Pro-Markets or Pro-Business?

handshakeIt’s no secret that the Republican Party has for some time been coping with a multifaceted identity crisis. With the election of Barack Obama, the fallout from the 2008 economic collapse, the emergence of the Tea Party, unrest among social conservatives, and a Congressional era marked by deep intra-party animosity, the GOP has been challenged to prove to the American people that it is the party to restore American prosperity and American values. The problem, of course, is that over the years Democrats have waged a relentless and fantastically effective rhetorical campaign against Republicans, to the point where many average Americans associate the GOP exclusively with Wall Street fat cats, K Street lobbyists, and unscrupulous corporate raiders.

Of course, anyone even basically familiar with the way the game is played in Washington, D.C., knows that when it comes to crony capitalism, Democrats’ hands are just as dirty as their Republican foes. At the end of the day, it’s all about money, and monied special interests invest millions to ensure that their political agenda is advanced on Capitol Hill. The recipients of this corporate largesse simply vary based on the interest in question. Despite this reality, the party of FDR has for decades successfully portrayed itself as a champion for the working man, the disenfranchised, and the downtrodden. Perhaps for the first time, however, the Democrats’ blue collar facade is beginning to crack thanks to President Obama’s unabashed and unprecedented expansion of corporate welfare in the name of economic and social “progress.”

If ever Republicans had an opportunity to educate Americans on the vast difference between the virtues of free market capitalism versus the vices of crony capitalism, and if ever there was a time for the GOP to renew its commitment to the former, this is it. National Review‘s Jonah Goldberg recently discussed the fundamental difference between pro-market policies and pro-business policies and the distinction that must be made between the two in order to reverse America’s gradual slide towards European-style socialism:

“…  the difference between being pro-business and pro-market is categorical. A politician who is a ‘friend of business’ is exactly that, a guy who does favors for his friends. A politician who is pro-market is a referee who will refuse to help protect his friends (or anyone else) from competition unless the competitors have broken the rules. The friend of business supports industry-specific or even business-specific loans, grants, tariffs, or tax breaks. The pro-market referee opposes special treatment for anyone. . . . Republicans have to decide whether European-level growth means we should have European-style policies. In Europe, big corporations are national institutions where big labor unions collect their dues — with help from the state.”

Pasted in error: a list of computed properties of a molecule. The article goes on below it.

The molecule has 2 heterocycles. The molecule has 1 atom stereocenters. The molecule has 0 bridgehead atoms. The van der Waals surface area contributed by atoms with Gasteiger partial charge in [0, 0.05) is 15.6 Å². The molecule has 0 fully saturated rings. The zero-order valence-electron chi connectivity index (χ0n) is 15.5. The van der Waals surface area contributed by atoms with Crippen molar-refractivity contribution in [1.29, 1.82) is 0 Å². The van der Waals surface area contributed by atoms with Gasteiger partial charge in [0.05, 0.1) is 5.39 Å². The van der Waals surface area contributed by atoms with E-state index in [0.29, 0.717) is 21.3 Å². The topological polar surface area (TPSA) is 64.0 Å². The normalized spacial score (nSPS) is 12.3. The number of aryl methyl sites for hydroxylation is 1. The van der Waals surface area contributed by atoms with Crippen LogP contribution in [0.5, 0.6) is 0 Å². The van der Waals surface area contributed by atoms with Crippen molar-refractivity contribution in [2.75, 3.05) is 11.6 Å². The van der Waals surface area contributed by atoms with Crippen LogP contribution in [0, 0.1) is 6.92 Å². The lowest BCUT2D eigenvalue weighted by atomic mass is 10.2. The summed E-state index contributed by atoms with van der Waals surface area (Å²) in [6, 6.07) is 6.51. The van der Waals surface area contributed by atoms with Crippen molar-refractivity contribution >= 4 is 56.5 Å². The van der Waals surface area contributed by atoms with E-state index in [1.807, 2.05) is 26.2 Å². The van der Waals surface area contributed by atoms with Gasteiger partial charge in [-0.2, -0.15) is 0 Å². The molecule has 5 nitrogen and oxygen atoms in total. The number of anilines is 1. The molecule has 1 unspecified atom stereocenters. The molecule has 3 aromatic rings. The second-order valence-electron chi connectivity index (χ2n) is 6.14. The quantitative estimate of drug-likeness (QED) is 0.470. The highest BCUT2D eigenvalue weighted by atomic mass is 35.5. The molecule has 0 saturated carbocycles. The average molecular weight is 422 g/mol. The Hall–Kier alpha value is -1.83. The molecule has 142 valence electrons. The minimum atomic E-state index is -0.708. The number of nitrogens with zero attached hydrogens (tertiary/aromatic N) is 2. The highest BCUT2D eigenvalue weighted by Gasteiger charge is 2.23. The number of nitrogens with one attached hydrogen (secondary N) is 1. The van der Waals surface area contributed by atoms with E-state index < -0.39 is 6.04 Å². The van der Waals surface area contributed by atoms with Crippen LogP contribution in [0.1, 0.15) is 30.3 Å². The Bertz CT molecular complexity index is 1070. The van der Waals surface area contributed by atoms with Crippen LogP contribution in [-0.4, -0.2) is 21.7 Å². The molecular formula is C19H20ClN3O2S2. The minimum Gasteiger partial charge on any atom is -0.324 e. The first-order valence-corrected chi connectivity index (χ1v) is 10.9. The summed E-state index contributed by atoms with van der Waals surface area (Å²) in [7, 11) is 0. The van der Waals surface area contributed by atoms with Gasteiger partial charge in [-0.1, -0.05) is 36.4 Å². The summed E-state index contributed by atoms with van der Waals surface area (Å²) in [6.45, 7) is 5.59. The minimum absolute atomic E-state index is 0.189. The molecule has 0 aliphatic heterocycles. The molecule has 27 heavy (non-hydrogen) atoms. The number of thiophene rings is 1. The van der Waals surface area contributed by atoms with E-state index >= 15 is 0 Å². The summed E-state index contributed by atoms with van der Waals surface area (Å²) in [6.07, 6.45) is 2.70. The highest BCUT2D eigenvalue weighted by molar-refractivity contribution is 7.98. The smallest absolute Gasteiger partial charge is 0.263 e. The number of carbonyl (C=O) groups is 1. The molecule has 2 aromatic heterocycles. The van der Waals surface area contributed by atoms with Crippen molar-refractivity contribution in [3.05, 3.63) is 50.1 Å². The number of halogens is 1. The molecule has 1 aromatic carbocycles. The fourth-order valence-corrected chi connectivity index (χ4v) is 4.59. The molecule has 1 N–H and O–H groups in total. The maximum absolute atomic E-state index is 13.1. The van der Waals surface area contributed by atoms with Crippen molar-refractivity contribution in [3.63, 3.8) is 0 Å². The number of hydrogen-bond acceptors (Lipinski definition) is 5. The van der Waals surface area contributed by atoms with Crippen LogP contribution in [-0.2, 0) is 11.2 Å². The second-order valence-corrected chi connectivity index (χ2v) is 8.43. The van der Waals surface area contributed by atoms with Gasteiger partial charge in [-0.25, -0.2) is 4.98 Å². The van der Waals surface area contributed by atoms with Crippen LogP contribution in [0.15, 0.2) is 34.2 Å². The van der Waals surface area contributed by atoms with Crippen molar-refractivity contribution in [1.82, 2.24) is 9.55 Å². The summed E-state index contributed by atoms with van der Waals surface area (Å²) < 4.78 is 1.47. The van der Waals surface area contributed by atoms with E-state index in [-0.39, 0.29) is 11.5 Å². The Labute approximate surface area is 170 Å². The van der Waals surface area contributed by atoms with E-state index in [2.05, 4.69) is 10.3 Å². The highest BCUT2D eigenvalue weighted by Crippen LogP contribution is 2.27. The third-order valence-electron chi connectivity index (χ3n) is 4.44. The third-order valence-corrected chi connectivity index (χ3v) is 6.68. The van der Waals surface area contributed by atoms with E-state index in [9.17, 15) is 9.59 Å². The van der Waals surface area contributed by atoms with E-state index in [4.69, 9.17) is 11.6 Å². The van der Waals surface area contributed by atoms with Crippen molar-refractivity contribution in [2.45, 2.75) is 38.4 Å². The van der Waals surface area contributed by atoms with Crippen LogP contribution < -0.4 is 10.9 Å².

Goldberg has it exactly right. The policies advocated by groups like the U.S. Chamber of Commerce and the Club for Growth, for example, are pro-business, not pro-markets. Their goals are not principled in the least, they are personal and self-serving. Toward that end these groups invest millions of dollars in political campaigns expecting that if their candidate is elected, he or she will return the favor by way of legislative largesse. Most often this takes the form of industry or business-specific loans, grants, tariffs or tax breaks.

But being “pro-business” for these special interests means more than just having government put its thumb on the scale in the marketplace. They also expect their political minions to tilt the playing field in favor of business in the civil justice arena. This means they want limited accountability or none at all for their corporate wrongdoing. Hence, if they manufacture dangerous or defective products that cause harm to consumers, they want artificial caps on damages that limit the amounts they have to pay to the innocent victims of their neglect or malfeasance. They want shortened statutes of limitations that terminate their liability before their victims can file suit. And if consumers do make it to the courthouse in time, they want to create high hurdles that will impede the ability of injured consumers to bring their claims and they want evidentiary rules that prevent the jury from understanding the true nature of the special protections that they enjoy.

Truth be told, the “reforms” proposed by these kinds of organizations are just another form of the crony-capitalism that characterized the Wall Street bailout, the infamous Solyndra loan scandal, and the hiring of CGI to build the Obamacare website.

Woodrow Wilcox


If Republicans wish to regain the mantle of true conservatism, then they must recommit themselves to the principles of liberty and justice for all espoused in our founding documents by standing against any policy or politician that works to provide unfair advantage to corporate benefactors while shielding them from accountability for their actions. They must show the American people that neither their integrity nor their vote is for sale, and that they take their role as public servants seriously. Absent this, the Democratic party will continue winning the PR war while steering our great nation merrily down a primrose path to mediocrity, and Republicans will be impotent to stop them.

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Ken Connor is an attorney and co-author of "Sinful Silence: When Christians Neglect Their Civic Duty." He is also the Distinguished Fellow in Law and Human Dignity at the John Jay Institute's Center for a Just Society.
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